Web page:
Surgical Care: Will Its Signs Read '10 Million Patients Served'?Walecia Konrad
Joel C. Gordon, chief executive of Surgical Care Affiliates Inc., wants his company to become the McDonald's of outpatient-surgery centers. His strategy: Get local physicians to invest in the centers so they'll perform one-day surgeries at his clinics instead of at hospitals. Gordon then builds a facility with four operating rooms, a recovery room, and offices. Uniformity keeps startup costs at about $2 million a unit.
The formula has paid off. Nashville-based Surgical Care is now the No. 2 operator, with 33 outpatient surgery centers. Dallas-based Medical Care International Inc. is No. 1, with 71 centers. During the past four years, Surgical Care's revenues grew at a compound annual rate of 52.3%, to $124 million in 1990. Earnings rose at a compound annual rate of 121.2%, to $11.5 million.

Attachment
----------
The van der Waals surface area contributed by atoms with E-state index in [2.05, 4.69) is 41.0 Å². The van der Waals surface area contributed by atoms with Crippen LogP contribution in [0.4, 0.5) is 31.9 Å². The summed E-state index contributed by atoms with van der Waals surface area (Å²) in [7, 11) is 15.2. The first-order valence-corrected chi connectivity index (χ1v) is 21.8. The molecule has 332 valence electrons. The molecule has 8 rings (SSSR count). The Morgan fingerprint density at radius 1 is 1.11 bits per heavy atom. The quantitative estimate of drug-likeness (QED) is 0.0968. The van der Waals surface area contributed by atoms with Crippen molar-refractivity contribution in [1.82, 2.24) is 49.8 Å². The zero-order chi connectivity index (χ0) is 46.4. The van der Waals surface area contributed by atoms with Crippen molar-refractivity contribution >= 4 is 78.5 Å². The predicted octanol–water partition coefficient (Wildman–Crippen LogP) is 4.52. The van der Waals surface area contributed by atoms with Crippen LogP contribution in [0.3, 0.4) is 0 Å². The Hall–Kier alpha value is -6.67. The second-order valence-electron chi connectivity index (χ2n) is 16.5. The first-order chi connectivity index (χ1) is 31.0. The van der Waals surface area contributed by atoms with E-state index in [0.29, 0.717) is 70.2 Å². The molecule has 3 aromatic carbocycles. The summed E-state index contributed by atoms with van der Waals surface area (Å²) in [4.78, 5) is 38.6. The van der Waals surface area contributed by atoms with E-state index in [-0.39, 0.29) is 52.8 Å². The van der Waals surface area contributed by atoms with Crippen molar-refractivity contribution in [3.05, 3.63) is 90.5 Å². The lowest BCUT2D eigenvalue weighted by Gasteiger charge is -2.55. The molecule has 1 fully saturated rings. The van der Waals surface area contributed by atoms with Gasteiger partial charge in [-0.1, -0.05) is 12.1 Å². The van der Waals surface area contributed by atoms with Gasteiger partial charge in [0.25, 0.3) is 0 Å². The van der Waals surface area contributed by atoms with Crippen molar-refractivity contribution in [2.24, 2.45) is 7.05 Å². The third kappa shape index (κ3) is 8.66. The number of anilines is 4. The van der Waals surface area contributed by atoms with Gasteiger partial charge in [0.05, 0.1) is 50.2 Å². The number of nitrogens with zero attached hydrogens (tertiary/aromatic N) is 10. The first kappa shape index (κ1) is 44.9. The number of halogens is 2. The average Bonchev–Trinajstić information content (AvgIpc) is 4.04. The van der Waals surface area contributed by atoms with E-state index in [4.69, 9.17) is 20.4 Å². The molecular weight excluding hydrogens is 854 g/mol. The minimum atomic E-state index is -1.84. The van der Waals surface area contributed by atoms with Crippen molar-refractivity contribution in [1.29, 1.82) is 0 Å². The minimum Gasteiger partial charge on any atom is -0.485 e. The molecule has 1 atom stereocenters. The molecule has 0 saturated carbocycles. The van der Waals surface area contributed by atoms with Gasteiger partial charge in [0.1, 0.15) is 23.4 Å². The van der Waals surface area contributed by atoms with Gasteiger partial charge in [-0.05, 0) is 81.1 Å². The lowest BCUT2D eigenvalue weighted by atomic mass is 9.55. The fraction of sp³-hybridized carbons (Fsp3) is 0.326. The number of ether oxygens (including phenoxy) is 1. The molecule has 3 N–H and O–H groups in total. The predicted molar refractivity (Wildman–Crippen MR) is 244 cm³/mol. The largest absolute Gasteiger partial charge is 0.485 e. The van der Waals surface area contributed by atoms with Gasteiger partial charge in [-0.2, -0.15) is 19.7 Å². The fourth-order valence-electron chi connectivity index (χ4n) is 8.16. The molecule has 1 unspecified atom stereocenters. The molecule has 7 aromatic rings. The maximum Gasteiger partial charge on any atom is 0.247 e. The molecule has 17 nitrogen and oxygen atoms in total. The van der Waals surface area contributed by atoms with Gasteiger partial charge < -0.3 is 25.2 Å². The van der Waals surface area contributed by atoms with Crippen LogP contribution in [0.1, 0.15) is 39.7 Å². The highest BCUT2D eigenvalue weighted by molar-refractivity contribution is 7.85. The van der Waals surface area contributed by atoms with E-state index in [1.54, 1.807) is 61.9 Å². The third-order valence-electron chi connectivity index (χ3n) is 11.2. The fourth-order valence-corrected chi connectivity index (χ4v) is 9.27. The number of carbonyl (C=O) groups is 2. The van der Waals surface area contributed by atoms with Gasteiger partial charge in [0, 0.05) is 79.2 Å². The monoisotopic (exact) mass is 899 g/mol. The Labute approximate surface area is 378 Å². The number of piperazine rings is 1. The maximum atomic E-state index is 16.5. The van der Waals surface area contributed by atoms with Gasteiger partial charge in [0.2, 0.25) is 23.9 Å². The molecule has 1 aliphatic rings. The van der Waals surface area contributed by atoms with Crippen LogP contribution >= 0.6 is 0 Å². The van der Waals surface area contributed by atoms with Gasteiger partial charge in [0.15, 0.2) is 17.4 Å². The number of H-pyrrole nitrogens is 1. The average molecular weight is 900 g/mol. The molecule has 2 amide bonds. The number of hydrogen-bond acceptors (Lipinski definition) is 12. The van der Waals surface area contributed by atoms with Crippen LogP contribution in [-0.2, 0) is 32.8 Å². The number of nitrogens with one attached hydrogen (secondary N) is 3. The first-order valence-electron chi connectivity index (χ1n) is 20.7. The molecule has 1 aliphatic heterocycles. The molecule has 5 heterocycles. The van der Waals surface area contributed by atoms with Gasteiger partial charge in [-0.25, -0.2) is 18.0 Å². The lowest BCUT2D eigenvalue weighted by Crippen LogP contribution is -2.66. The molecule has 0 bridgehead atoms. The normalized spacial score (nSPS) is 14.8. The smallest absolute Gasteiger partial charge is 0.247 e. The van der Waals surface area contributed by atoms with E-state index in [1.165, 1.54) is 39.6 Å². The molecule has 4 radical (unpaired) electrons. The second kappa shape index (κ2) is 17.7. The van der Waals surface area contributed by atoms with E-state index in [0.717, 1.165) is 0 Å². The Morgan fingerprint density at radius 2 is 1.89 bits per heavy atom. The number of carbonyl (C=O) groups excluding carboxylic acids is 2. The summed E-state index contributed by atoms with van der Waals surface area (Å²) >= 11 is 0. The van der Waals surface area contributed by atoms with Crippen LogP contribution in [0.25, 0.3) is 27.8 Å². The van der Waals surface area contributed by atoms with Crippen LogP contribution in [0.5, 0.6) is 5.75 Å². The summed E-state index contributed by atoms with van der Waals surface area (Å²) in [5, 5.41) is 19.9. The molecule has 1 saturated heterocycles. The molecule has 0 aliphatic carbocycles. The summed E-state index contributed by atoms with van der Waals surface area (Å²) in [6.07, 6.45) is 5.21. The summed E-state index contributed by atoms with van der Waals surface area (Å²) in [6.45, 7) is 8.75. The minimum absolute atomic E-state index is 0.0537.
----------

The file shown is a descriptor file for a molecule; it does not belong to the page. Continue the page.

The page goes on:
Gordon, 62, knows something about building a health care business. He founded General Care Corp. and sold the hospital chain to Hospital Corp. of America in 1980 for nearly $120 million.
While analysts expect Surgical Care's earnings to increase 36% in 1991, growth may later ebb. Almost 50% of all surgeries, from tonsillectomies to vasectomies, are already performed on outpatients--up from 15% eight years ago. Doctor-owned clinics may also face more scrutiny because of concerns about conflicts of interest. Another note of caution: At around 33, Surgical Care's stock is trading at a stunning 79 times earnings.
Gordon is optimistic. He predicts new technology will make more procedures available to outpatients. If so, Surgical Care's centers may become as ubiquitous as the golden arches.
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